Starting this fall, Westchester Community College will be a part of a national program bringing college classes to older students and their peers. WCC is one of 11 colleges that have been named a Plus 50 Encore Completion Program college this year by the American Association of Community Colleges (AACC). The program helps older students earn credits through courses, receive job training, and earn certificates or degrees in healthcare, education, or social services fields.
Westchester Community College recognizes that learning is a lifelong process. The school has offered non-credit classes for those fifty or older for decades through Mainstream, the Institute for Mature Adults. However, this program differs in that it allows adults that have either never attended college or who are returning after a long absence to take courses with their peers. Courses will be offered on the Valhalla campus or online and provide a supportive environment for their unique peer group.
“This population has been severely impacted by the economic recession, and earning a college degree or certificate can be crucial to keeping current employment or seeking new opportunities,” said Dr. Joseph N. Hankin, President, Westchester Community College. “We are working with AACC to respond to the needs of these mature adults by providing support services for these students and helping to remove barriers to advanced education. We are certain that this expansion will help these individuals reach their educational and career goals.”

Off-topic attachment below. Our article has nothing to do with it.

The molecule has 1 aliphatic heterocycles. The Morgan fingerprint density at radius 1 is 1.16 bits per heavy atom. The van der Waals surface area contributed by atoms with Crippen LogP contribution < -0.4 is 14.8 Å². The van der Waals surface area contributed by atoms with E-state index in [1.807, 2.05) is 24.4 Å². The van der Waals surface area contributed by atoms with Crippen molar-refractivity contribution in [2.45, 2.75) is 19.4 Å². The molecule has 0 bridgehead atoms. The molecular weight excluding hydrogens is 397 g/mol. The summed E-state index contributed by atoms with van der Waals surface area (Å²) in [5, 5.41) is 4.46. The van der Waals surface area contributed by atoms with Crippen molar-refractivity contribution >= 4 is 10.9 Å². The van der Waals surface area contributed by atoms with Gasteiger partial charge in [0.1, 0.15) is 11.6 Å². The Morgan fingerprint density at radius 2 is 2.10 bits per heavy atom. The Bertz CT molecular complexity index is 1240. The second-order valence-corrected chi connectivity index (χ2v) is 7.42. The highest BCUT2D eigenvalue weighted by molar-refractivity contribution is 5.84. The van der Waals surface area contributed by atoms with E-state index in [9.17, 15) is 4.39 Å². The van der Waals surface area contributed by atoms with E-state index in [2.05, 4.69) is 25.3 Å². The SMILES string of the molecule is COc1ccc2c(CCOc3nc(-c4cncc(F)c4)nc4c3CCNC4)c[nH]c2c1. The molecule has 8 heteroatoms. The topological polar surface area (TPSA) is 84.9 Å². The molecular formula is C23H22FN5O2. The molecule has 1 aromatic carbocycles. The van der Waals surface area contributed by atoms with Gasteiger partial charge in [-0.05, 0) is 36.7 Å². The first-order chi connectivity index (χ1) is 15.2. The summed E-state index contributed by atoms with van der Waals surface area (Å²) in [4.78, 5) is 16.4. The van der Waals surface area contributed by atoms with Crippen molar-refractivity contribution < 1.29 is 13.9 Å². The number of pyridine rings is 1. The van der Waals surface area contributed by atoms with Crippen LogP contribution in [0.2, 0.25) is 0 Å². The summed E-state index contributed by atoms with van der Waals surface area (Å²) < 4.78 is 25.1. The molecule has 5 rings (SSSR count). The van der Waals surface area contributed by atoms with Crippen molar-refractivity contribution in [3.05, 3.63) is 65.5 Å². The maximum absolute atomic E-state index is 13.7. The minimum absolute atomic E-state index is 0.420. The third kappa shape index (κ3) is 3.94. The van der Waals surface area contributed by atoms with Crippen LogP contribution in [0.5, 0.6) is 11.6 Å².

The goal of the AACC Plus 50 Encore Completion Program expansion is to reach 100 colleges and 10,000 additional “Plus 50” students by 2015. Those schools designated as Plus 50 Champion Colleges will assist with evaluating and supporting the 100 new Plus 50 Encore Completion colleges as they put in place programs to help baby boomers heading back to school to re-train for careers that give back. Several colleges will also participate in a speaker’s bureau designed to distribute broad information to community colleges about how to work with baby boomer students, who bring unique needs and strengths to college campuses.
The Plus 50 Champion colleges will build on their own experiences from working with the tidal wave of baby boomers turning to community colleges to re-train for new jobs when the economic recession left many unemployed.
Since 2008, the Plus 50 Initiative at AACC has focused much of its effort on training programs to get unemployed older adults back on the job. Lumina Foundation currently funds the participation of community colleges in the Plus 50 Completion Strategy, which is helping baby boomers complete degrees or credentials. AACC’s Plus 50 Initiative began with support from The Atlantic Philanthropies and has grown from an initial 15 colleges.
Westchester Community College is the second SUNY school to receive this designation. WCC joins Monroe Community College and is the third school in the state to join the program.
Emily Schwartz is the Coordinator of Open SUNY Communication and Projects.